Andy Laties said...

Knock knock. Who's there? Olive. Olive who? I love you too.

Roger Sutton said...

that's FLACK control, She.

Anonymous said...

Really? i thought that was my job.

Anonymous said...

I am insightful. You're opinionated. He's critical. She's flackful.

Jane said...

Flaky?

Anonymous said...

Sheeplike?

Anonymous said...

This is beginning to get ugly and that was not my intention. I'm sorry if the question of stewardship was construed as a personal attack. it wasn't. It was a legitimate question and if you can explain to me why your stewardship is different from the stewardship of the librarian in Scaredsville, Texas who is keeping the books with gay characters out of the library or the Surrey school library that banned books with mythical creatures (I'm not kidding) than I would be happy to listen. You know very well they believe that their stewardship is for the children's good and that they are guiding them. Do I think that they are idiots - well, duh. Do I think you're not - well duh. But do I think that you have a greater right to claim stewardship? No, because that is a slippery slope as I illustrated above. All I want to do is say, yeah, but look at it this way... I don't believe you're going to do anything differently but if you can't explore alternate points of view then I don't think it's a very courageous blog.

Roger Sutton said...

I don't believe I have any greater claim to stewardship than anybody else in our field. But the difference between my point of view (shared, I'm guessing, by most librarians) and that of the stewards of Scaredsville (I love that name) is that I don't believe we should restrict a child from reading anything he or she wants to. Really. I wonder if we're parting company because of the use of the word "stewardship," which I was meaning descriptively, not as a badge of right or pride or something. Reviewers and librarians, teachers and parents, assess books on behalf of children. This can be liberating for children's imaginations, or it can be stultifying or it can be irrelevant (as in the case of the Gossip Girls, for example, bought without adult intervention). If the Horn Book can call attention to some fabulous new books for children, and a librarian can take the cue and try some of those out with her library patrons, what's wrong?

Anonymous said...

I admit to a certain knee jerk reaction to the word stewardship because good stewards and the language cops have written me scathing letters about why they are keeping my splendid book out of their library, more in sorrow, although really, why in the world did I....yada yada yada.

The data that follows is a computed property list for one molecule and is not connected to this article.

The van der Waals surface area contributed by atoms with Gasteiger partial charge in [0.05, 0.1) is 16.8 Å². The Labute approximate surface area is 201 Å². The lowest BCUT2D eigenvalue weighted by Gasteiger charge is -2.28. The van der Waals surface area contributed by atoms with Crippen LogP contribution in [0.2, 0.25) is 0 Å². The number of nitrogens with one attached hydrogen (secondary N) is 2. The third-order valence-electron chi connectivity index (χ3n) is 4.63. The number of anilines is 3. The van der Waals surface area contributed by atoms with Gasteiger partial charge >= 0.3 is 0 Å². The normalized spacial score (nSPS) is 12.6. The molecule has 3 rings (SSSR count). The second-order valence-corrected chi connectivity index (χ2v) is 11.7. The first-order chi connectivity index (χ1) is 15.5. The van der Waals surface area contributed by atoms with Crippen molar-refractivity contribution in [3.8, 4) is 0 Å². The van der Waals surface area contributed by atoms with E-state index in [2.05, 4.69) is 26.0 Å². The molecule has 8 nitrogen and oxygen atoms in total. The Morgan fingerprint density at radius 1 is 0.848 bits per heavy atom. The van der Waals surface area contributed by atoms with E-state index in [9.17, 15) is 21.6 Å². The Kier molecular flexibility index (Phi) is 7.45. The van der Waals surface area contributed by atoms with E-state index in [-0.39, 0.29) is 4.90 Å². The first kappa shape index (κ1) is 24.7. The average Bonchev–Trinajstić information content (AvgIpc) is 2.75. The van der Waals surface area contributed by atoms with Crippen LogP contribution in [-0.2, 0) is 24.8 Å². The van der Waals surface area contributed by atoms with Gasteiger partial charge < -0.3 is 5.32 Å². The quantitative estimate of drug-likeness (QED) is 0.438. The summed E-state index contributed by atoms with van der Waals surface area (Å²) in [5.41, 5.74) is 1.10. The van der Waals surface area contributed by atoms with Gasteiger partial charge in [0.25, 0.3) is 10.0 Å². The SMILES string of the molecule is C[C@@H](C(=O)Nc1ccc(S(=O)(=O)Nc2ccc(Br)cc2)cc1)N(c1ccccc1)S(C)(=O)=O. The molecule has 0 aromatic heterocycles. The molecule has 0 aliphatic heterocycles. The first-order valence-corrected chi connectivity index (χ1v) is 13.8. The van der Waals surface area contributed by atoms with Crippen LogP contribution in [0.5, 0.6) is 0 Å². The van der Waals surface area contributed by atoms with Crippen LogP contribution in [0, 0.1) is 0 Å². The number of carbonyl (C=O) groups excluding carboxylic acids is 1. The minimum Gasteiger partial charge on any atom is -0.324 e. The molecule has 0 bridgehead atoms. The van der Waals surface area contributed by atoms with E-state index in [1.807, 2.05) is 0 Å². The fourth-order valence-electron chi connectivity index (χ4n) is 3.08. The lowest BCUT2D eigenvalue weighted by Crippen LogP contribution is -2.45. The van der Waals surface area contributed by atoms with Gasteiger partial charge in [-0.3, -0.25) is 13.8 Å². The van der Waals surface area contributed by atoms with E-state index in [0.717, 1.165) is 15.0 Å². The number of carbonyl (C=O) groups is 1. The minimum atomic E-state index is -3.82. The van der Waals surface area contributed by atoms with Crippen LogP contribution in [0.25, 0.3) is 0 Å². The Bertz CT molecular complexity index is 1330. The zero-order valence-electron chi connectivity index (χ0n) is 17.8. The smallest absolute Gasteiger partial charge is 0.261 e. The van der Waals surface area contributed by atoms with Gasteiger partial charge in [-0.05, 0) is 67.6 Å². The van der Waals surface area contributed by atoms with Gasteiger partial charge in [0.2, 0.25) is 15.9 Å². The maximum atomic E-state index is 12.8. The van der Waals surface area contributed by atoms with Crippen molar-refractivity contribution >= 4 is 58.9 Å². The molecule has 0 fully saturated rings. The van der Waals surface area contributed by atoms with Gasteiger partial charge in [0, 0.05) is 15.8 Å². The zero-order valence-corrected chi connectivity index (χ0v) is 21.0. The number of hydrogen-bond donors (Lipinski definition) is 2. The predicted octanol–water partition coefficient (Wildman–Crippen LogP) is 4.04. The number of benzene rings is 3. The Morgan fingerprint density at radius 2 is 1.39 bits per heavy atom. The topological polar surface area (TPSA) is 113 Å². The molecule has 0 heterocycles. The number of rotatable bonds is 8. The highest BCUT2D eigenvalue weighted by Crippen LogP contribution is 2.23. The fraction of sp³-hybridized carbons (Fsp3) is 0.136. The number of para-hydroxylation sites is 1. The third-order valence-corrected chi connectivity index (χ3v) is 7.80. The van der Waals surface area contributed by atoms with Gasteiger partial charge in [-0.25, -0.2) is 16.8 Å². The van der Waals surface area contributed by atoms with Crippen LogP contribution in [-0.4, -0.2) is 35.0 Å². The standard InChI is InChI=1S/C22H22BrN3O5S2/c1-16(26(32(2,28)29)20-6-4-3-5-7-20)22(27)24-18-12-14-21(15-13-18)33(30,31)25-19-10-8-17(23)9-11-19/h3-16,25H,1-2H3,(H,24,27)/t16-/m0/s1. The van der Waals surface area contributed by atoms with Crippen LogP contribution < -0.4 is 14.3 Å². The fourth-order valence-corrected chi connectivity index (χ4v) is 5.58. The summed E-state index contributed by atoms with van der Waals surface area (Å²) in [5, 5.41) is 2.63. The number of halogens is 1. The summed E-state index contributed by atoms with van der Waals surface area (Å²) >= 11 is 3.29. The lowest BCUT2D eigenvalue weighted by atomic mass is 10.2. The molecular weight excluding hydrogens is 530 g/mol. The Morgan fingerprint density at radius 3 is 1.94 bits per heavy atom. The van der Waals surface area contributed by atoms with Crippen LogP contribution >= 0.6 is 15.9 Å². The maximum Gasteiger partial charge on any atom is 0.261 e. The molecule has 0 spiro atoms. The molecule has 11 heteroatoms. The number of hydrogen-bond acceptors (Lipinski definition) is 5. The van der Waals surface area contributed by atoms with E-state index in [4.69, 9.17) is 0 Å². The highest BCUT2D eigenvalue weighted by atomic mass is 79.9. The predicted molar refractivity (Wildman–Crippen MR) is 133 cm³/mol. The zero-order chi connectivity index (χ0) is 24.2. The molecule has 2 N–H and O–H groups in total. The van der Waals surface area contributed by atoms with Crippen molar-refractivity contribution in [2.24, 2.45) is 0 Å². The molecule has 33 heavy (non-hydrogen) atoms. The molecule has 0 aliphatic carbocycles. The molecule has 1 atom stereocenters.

And i also admit to getting carried away with passionate absolutes in these discussions and wanting to take things here and there that have nothing to do with the reality of the situation. Of course, I think you do good getting good books into libraries.
But, man, do I think we have to be careful when we think our right thinking ways should guide others because we all know how many times we have seen that in action in ways that curdle our blood.

Andy Laties said...

"Seven years later took place the dramatic conference of Byron's relatives and executors, at which, after Moore and Hobhouse had nearly come to blows, the manuscript of the unpublished MEMOIRS of the poet was irrevocably burnt. The very fireplace remains today in which the book was destroyed. Tom Moore had to borrow L2000 from Longmans to refund the sum which Murray had given him for the manuscript--Byron having made him a present of the copyright--but four years later Murray not only paid off Moore's debt, amounting, with interest, to over L3000, but gave him, in addition, L1600 for his life of the poet."--Frank Mumby, PUBLISHING AND BOOKSELLING, 1954.

So -- in this case, the Stewards had pre-emptive power, and they used it to substitute their own version of the author's work for his own! I think the key to Roger's argument is importantly that between critics/librarians/booksellers/teachers/parents and, on the other hand, publishers. Critics' activity presumes the pre-existence of a published book. Hurrah! Their stewardship is by nature suggestive. But -- when publishers stand in the way of authors' work -- admittedly, the burning of Byron's memoirs, after his death, is about the most extreme example around -- now, that's were you get irresponsible stewardship. Prior restraint is the evil.

Andy

Anonymous said...

Andy, I know you're just trying to lighten the moment but if we all don't stop using the word stewardship like it's a real thing, I'm going to fall over like lalaliloo.

Andy Laties said...

All right: Stewardkeitanshaung.

Anonymous said...

Much better.

Anonymous said...

I don't think we do part company, Roger. I think if I were burning on a stake defending free speech, you'd be on the next stake (maybe not totally willingly, who wants to be burned?) but you'd be there. I think when we wrangle, we wrangle essentially small points. And food. Or playfulness on what is, admittedly, your blog.